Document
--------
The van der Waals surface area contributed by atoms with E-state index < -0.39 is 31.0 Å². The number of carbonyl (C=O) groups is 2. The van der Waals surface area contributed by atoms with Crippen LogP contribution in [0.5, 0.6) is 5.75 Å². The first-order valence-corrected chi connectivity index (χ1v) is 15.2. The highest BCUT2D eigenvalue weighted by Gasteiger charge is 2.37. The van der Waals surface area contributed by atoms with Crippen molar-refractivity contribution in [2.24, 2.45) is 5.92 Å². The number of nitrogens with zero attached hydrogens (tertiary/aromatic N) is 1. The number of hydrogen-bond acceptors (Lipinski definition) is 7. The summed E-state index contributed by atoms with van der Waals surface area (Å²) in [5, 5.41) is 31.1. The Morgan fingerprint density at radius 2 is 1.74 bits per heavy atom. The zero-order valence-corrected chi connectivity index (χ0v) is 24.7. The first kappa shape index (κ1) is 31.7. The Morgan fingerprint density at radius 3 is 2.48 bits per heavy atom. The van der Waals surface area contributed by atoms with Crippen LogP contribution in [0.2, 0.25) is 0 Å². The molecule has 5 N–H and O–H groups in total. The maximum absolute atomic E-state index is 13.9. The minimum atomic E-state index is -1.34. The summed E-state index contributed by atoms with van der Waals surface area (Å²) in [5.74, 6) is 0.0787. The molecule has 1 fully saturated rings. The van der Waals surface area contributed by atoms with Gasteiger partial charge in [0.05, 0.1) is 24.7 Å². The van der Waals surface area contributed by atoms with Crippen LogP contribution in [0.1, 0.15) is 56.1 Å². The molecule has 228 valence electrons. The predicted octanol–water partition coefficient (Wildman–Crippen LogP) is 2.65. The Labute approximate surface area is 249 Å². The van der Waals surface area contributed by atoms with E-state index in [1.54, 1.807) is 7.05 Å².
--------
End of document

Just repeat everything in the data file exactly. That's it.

The van der Waals surface area contributed by atoms with E-state index < -0.39 is 31.0 Å². The number of carbonyl (C=O) groups is 2. The van der Waals surface area contributed by atoms with Crippen LogP contribution in [0.5, 0.6) is 5.75 Å². The first-order valence-corrected chi connectivity index (χ1v) is 15.2. The highest BCUT2D eigenvalue weighted by Gasteiger charge is 2.37. The van der Waals surface area contributed by atoms with Crippen molar-refractivity contribution in [2.24, 2.45) is 5.92 Å². The number of nitrogens with zero attached hydrogens (tertiary/aromatic N) is 1. The number of hydrogen-bond acceptors (Lipinski definition) is 7. The summed E-state index contributed by atoms with van der Waals surface area (Å²) in [5, 5.41) is 31.1. The Morgan fingerprint density at radius 2 is 1.74 bits per heavy atom. The zero-order valence-corrected chi connectivity index (χ0v) is 24.7. The first kappa shape index (κ1) is 31.7. The Morgan fingerprint density at radius 3 is 2.48 bits per heavy atom. The van der Waals surface area contributed by atoms with Crippen LogP contribution in [0.2, 0.25) is 0 Å². The molecule has 5 N–H and O–H groups in total. The maximum absolute atomic E-state index is 13.9. The minimum atomic E-state index is -1.34. The summed E-state index contributed by atoms with van der Waals surface area (Å²) in [5.74, 6) is 0.0787. The molecule has 1 fully saturated rings. The van der Waals surface area contributed by atoms with Gasteiger partial charge in [0.05, 0.1) is 24.7 Å². The van der Waals surface area contributed by atoms with Crippen LogP contribution in [0.1, 0.15) is 56.1 Å². The molecule has 228 valence electrons. The predicted octanol–water partition coefficient (Wildman–Crippen LogP) is 2.65. The Labute approximate surface area is 249 Å². The van der Waals surface area contributed by atoms with E-state index in [1.54, 1.807) is 7.05 Å².